Turandot   (Previtali;  Udovich, Corelli, Mattioli, Clabassi)    (2-Myto 00171)
Item# OP1754
Regular price: $9.90
Sale price: $4.95
Availability: Usually ships the same business day

Product Description

Turandot   (Previtali;  Udovich, Corelli, Mattioli, Clabassi)    (2-Myto 00171)
OP1754. TURANDOT, Live Performance, 13 Dec., 1958, w.Previtali Cond. RAI Ensemble, Milano; Lucille Udovich, Franco Corelli, Renata Mattioli, Plinio Clabassi, etc. (E.U.) 2-Myto 00171. - 8014399501712

CRITIC REVIEWS:

"Udovich was born in Denver, Colorado, and grew up in California. She appeared in a series of concerts around Milan, and then moved to Rome, where she remained for the rest of her life. Beniamino Gigli invited her to perform with him in one of his last concert tours in Italy. Udovich made her opera debut in Spontini's AGNESE DI HOHENSTAUFEN [above] in 1954 at the Maggio Musicale Fiorentino with Franco Corelli and Giangiacomo Guelfi, conducted by Vittorio Gui. She inaugurated a second festival with ANTIGONE by the baroque composer Tommaso Traetta. She made other appearances with the Santa Cecilia Orchestra in Bartok's BLUEBEARD'S CASTLE, in Verdi's REQUIEM, and Rossini's PETITE MESSE SOLENNELLE; and with the RAI Orchestra in PETER GRIMES and Britten's WAR REQUIEM, and Schonberg's GURRE-LIEDER. Udovich performed in the Rome Opera, Comunale of Florence, Fenice of Venice, and the San Carlo of Naples. At the Glyndebourne Festival Opera she sang Elettra in Mozart's IDOMENEO. She was invited to Torre del Lago for the 100th anniversary of Puccini. She is best remembered for a TURANDOT with Franco Corelli telecast by RAI in 1958. Her career was halted because of back problems she had encountered. She died in Rome, aged 69."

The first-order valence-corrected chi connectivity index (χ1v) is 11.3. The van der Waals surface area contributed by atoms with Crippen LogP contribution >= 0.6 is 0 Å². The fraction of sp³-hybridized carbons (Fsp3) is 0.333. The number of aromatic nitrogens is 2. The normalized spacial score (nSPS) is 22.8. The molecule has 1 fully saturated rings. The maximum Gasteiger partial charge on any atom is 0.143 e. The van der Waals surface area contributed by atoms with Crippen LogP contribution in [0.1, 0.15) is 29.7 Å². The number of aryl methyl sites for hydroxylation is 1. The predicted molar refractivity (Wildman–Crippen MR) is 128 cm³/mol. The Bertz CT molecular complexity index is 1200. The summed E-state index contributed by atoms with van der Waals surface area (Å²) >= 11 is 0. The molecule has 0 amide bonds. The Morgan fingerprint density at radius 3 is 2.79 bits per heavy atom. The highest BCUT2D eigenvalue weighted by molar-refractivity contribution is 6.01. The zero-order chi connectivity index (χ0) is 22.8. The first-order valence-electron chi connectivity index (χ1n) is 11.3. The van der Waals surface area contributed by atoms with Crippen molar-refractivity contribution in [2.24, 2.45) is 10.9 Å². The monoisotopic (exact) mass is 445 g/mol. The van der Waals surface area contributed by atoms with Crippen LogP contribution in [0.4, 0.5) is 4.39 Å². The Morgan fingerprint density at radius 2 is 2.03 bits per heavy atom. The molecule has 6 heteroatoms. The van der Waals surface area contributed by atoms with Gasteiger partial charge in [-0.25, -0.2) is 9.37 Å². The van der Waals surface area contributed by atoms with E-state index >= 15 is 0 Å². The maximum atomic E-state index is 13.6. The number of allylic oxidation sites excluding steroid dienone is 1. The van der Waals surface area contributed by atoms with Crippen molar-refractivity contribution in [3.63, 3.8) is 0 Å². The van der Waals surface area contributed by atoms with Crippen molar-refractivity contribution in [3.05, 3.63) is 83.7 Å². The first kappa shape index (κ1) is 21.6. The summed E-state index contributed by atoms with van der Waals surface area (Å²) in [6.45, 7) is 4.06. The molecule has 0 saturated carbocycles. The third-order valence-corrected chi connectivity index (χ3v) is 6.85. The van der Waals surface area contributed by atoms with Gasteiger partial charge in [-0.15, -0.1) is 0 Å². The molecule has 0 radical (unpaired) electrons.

- Z. D. Akron



"Franco Corelli had been singing for well over a decade when he made his Met debut in 1961 at the age of 40. The first attraction in any Corelli performance is the voice itself. Solid and evenly produced from bottom to top, with no audible seams between registers. The middle and lower parts of the voice are dark and richly colored. The top is stunningly brilliant, and never thins out or turns hard. It is a once-in-a-generation kind of voice if your generation is lucky, and in the four decades since his retirement in 1976 we have had nothing like it for visceral power. Some critics complained because Corelli would hold high notes well beyond their value in the score. But if we listen to singers from the past whose careers overlapped with the great Italian opera composers, and who often worked with them, we can easily conclude that the composers expected it. (A recording of an aria from Francesco Cilea's ADRIANA LECOUVREUR by tenor Fernando de Lucia, with the composer accompanying at the piano, exposes liberties that go far beyond anything Corelli ever did, and Cilea echoes those 'distortions' at the keyboard.)"

- Henry Fogel, FANFARE